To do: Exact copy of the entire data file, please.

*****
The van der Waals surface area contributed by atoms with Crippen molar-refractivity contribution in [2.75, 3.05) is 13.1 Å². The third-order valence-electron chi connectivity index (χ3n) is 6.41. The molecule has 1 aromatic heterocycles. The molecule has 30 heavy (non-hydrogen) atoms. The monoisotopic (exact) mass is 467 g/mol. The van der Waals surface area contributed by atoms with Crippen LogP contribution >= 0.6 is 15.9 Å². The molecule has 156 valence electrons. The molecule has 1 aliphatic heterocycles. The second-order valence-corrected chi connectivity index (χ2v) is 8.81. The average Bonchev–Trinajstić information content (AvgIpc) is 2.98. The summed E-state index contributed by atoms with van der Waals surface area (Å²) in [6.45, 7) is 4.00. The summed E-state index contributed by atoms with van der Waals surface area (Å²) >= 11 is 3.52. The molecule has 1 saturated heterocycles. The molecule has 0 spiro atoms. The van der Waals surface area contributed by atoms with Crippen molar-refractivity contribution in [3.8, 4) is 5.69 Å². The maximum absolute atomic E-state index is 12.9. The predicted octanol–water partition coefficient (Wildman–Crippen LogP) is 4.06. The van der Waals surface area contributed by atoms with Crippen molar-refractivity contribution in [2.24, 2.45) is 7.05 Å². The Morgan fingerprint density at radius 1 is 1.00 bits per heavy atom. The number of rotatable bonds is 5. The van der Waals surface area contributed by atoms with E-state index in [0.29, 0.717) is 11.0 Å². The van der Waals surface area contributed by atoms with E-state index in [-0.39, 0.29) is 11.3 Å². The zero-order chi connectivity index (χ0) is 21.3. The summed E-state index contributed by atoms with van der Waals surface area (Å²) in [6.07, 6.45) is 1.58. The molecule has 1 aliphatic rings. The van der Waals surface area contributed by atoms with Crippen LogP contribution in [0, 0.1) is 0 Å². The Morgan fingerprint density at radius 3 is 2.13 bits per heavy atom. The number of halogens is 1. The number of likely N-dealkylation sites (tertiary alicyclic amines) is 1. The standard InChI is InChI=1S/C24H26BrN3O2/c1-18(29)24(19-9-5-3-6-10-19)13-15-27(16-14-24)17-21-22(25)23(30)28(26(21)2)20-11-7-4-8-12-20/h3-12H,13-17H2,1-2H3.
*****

The van der Waals surface area contributed by atoms with Crippen molar-refractivity contribution in [2.75, 3.05) is 13.1 Å². The third-order valence-electron chi connectivity index (χ3n) is 6.41. The molecule has 1 aromatic heterocycles. The molecule has 30 heavy (non-hydrogen) atoms. The monoisotopic (exact) mass is 467 g/mol. The van der Waals surface area contributed by atoms with Crippen LogP contribution >= 0.6 is 15.9 Å². The molecule has 156 valence electrons. The molecule has 1 aliphatic heterocycles. The second-order valence-corrected chi connectivity index (χ2v) is 8.81. The average Bonchev–Trinajstić information content (AvgIpc) is 2.98. The summed E-state index contributed by atoms with van der Waals surface area (Å²) in [6.45, 7) is 4.00. The summed E-state index contributed by atoms with van der Waals surface area (Å²) >= 11 is 3.52. The molecule has 1 saturated heterocycles. The molecule has 0 spiro atoms. The van der Waals surface area contributed by atoms with Crippen molar-refractivity contribution in [3.8, 4) is 5.69 Å². The maximum absolute atomic E-state index is 12.9. The predicted octanol–water partition coefficient (Wildman–Crippen LogP) is 4.06. The van der Waals surface area contributed by atoms with Crippen molar-refractivity contribution in [2.24, 2.45) is 7.05 Å². The Morgan fingerprint density at radius 1 is 1.00 bits per heavy atom. The number of rotatable bonds is 5. The van der Waals surface area contributed by atoms with E-state index in [0.29, 0.717) is 11.0 Å². The van der Waals surface area contributed by atoms with E-state index in [-0.39, 0.29) is 11.3 Å². The zero-order chi connectivity index (χ0) is 21.3. The summed E-state index contributed by atoms with van der Waals surface area (Å²) in [6.07, 6.45) is 1.58. The molecule has 1 aliphatic rings. The van der Waals surface area contributed by atoms with Crippen LogP contribution in [0, 0.1) is 0 Å². The Morgan fingerprint density at radius 3 is 2.13 bits per heavy atom. The number of halogens is 1. The number of likely N-dealkylation sites (tertiary alicyclic amines) is 1. The standard InChI is InChI=1S/C24H26BrN3O2/c1-18(29)24(19-9-5-3-6-10-19)13-15-27(16-14-24)17-21-22(25)23(30)28(26(21)2)20-11-7-4-8-12-20/h3-12H,13-17H2,1-2H3.